Like last week’s A Mock Idyl, this week’s eBook release is a story first found in a British periodical (in this case, Belgravia) and later reprinted as filler material in the back of the Favorite Library edition of Little Golden’s Daughter by Mrs. Alex. McVeigh Miller.
“Farewell” is a brief story of a chance meeting that leads to a mysterious relationship. Written in the first person, the story’s protagonist makes an interesting model of Victorian gentlemanly behavior, as exemplified by this excerpt, in which he takes an entire paragraph to figure out how to announce himself upon arriving at a door:
Then a question arose that gave me keen anxiety for a minute or two. Ought I to ring or knock? To ring seemed timid—almost cowardly. Yet what sort of knock could I give? As a messenger from a shop I had no right to give other than that single knock which had often given me so much anguish. Coming on such an invitation such a knock was clearly out of place. And yet a double knock—at least a loud one—might seem presumptuous—seem imperative. So at last I gave a knock which I intended to be a very quiet double knock, but which, I am afraid, was a very queer and tremulous one, and in a minute or so the door was opened by a maid-servant.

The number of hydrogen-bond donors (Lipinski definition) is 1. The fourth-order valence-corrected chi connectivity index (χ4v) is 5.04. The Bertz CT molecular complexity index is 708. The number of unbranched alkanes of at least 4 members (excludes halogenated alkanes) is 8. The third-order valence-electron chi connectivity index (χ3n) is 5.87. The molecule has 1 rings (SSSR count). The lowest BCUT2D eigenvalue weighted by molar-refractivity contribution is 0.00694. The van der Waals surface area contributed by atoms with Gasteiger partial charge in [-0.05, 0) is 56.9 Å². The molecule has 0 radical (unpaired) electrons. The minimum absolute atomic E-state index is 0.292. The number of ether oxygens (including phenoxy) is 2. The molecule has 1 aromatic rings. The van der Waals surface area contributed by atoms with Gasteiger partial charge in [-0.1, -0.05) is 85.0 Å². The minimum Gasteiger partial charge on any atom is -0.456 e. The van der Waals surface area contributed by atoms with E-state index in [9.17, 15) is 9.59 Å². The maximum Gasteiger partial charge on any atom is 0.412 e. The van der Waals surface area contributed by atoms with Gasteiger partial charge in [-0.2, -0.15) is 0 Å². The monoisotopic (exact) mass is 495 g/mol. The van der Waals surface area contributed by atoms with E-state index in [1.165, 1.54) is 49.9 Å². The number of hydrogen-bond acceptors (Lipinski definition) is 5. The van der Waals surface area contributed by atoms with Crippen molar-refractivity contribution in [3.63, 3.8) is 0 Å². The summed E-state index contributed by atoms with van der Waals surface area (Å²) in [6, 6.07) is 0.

If you wish to read the entire tale (which features some twists and turns in addition to dilemmas of etiquette), you can find it available online (and downloadable in popular eBook formats) at Project Gutenberg.
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